1966 ad.  The same except Canada Dry Corporation is the importer.

1972 Holiday ad.
So where does this leave us with dating this bottle?  It's somewhere after 1966 at the earliest and the late 70s at the latest (because of the lack of a UPC code) - and it's tough to be precise.  So, bottom line, this is a late 1960s through late 1970s bottle of Red Label.  I'm struck by the 1972 and 1974 holiday ads - which show the identical bottle (but 4/5 quart bottle).  I have a feeling, aided by the provenance, that this is from the late 1960s to early 1970s - but it's a hunch. 
1974 Holiday ad.
1979 "Hotline" ad - check out the awesome phone.
But, really, so what?  Red Label is Red Label, right?  Turns out that isn't so:

Johnnie Walker Red Label (late 1960s - late 1970s dusty) 86.8 proof.


Color: full gold

Nose:  A shocking revelation:  it's good.  Really quite good.  Highland honeycomb, floral heather, some fruity esters, and a distant complicating tang of coastal air, and a rich foundation of gentle smoky background peat.  It's a rich and lovely Scotch nose - quite vivid.  This has nothing in common with the current Red Label's nose.  In fact it cleanly blows away most of the current Johnny Walker line and most regular blends.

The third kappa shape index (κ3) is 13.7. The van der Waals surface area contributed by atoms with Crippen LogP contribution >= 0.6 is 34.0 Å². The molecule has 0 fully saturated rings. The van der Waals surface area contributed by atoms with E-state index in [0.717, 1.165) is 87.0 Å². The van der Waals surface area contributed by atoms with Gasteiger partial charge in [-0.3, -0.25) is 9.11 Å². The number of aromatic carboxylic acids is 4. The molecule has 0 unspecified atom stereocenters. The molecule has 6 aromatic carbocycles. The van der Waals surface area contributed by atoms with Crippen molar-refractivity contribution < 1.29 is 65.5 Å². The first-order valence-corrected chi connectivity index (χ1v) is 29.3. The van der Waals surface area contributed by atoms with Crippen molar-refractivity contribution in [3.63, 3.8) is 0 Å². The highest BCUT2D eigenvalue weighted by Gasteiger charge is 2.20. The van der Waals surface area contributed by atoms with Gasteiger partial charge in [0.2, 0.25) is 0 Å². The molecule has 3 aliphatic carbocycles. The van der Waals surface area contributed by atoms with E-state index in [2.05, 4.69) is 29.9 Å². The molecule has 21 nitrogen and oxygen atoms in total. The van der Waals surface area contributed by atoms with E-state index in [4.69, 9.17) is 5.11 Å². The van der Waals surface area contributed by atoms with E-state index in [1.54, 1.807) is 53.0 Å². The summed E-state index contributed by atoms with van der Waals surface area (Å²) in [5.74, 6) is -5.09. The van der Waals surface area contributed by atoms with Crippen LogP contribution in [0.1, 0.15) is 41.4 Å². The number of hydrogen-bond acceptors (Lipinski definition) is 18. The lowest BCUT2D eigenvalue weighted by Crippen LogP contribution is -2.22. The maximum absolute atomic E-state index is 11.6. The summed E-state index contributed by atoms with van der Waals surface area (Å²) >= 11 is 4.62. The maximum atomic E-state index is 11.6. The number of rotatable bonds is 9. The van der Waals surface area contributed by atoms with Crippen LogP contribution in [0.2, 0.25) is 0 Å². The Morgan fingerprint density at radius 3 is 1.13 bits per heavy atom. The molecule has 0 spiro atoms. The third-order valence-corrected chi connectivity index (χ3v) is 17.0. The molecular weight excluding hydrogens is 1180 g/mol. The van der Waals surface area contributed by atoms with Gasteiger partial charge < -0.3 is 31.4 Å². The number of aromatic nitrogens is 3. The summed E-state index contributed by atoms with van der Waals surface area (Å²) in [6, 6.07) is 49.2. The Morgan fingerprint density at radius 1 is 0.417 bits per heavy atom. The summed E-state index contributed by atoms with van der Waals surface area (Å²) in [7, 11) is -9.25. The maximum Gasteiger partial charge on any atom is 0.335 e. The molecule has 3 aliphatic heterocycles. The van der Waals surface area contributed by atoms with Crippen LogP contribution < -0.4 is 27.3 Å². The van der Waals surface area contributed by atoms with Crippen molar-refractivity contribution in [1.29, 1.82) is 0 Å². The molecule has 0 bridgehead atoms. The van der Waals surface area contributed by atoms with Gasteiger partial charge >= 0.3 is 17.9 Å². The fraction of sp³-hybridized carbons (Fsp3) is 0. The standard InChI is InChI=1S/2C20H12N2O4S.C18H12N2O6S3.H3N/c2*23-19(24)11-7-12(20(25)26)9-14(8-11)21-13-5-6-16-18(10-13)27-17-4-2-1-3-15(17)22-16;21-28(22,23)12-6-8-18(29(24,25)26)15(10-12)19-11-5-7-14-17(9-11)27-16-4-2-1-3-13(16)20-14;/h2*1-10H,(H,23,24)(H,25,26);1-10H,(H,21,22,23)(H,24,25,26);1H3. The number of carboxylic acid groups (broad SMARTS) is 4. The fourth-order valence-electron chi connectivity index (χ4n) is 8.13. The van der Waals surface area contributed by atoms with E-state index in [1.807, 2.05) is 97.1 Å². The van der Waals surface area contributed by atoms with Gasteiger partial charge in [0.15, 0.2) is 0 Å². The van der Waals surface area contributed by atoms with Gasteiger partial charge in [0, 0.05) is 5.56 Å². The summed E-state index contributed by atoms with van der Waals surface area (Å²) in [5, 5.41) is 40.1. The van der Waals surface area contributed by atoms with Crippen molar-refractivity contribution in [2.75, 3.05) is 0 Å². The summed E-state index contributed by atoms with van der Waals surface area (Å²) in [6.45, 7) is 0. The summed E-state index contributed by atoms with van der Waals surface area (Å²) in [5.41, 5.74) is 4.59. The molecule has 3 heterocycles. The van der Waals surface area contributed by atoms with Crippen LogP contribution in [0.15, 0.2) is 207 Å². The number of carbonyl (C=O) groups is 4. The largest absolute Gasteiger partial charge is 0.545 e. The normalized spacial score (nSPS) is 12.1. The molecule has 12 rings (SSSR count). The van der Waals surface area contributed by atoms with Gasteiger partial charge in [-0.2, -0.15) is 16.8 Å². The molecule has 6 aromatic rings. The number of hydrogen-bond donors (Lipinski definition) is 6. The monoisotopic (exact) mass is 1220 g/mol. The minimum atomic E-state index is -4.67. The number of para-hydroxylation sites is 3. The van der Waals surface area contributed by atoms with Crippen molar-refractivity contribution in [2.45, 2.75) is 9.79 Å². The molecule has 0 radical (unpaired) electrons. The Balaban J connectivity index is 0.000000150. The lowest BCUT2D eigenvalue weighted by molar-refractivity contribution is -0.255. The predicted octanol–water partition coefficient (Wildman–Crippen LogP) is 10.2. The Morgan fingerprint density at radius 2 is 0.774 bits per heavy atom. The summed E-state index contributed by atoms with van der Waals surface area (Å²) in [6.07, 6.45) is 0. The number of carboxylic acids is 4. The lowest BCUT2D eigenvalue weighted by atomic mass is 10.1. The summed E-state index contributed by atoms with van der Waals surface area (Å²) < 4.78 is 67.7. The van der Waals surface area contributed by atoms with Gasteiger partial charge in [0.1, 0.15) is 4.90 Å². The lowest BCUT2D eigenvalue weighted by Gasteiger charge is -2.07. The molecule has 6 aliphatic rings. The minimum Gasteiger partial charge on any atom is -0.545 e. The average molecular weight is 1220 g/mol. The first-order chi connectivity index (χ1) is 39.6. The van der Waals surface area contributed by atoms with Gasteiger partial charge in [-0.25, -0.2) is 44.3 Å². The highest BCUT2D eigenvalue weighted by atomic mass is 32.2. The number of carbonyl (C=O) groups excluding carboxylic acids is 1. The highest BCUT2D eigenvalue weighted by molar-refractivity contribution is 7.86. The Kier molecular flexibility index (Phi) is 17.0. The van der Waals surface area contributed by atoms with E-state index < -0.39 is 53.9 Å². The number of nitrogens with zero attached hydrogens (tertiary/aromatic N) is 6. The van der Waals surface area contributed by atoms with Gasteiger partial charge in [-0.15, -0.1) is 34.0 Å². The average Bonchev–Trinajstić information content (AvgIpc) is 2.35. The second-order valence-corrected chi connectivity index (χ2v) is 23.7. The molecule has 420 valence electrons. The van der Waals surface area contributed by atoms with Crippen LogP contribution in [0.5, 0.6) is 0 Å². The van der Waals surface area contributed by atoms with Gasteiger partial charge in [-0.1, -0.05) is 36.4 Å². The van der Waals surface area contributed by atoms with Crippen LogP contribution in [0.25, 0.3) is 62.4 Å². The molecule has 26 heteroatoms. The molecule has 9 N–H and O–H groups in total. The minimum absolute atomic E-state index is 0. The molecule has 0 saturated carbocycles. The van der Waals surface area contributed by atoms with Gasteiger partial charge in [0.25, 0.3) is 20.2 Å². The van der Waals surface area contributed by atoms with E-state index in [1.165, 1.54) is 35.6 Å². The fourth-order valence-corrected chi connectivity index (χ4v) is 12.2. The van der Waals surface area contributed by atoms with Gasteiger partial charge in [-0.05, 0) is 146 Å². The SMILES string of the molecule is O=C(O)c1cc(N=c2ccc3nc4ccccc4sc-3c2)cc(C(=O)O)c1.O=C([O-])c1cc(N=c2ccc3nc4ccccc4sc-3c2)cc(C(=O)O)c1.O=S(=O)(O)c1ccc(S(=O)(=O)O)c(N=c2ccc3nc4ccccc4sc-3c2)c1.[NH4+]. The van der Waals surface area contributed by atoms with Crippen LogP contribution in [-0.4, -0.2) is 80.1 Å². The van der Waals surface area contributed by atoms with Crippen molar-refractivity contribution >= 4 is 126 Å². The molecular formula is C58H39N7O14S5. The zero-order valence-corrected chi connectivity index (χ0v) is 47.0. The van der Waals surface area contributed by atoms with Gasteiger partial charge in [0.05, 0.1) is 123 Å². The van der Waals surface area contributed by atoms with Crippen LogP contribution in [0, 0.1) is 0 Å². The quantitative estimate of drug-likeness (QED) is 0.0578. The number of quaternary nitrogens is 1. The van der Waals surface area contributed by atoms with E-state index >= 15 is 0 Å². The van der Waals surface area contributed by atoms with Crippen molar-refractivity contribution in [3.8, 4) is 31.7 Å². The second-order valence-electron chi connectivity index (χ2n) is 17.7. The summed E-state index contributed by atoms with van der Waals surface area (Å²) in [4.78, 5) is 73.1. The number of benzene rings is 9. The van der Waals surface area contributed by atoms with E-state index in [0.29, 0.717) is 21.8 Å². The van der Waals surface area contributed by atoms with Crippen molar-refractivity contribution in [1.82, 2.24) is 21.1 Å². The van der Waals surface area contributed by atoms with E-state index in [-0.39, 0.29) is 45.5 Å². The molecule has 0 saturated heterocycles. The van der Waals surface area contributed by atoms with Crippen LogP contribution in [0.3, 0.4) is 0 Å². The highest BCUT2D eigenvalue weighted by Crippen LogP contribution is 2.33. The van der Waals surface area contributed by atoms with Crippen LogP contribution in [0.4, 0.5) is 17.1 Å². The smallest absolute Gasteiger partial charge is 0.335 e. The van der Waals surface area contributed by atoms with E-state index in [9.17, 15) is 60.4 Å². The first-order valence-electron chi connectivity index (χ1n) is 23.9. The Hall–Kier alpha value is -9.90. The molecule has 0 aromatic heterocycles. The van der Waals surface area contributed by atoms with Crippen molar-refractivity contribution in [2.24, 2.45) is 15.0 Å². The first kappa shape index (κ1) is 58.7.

Palate:  Heather honey, with the meadow florals showing through in the opening.  There is a grain note in the opening too - but it's good grain whisky flavor, with notes of coconut and a bit of bubblegum.  It adds freshness and complication to the Highland heather floral honey entrance.  There are also hints of mint and pineapple.  The mid palate blooms with spice overlaying a strong malt richness.  The peat shows up here too in the spice and it waxes into a gentle and very well balanced waft of smoke as the midpalate fades into the turn.  The finish is gentle, without bitterness at first, and moderately long.  There is gentle oak and an array of sweet herbals and lingering gentle peat smoke.   With repeated sipping a bit of bitterness and grain whisky milk tang builds up on the palate - prompting me to take drinks of water to clear it.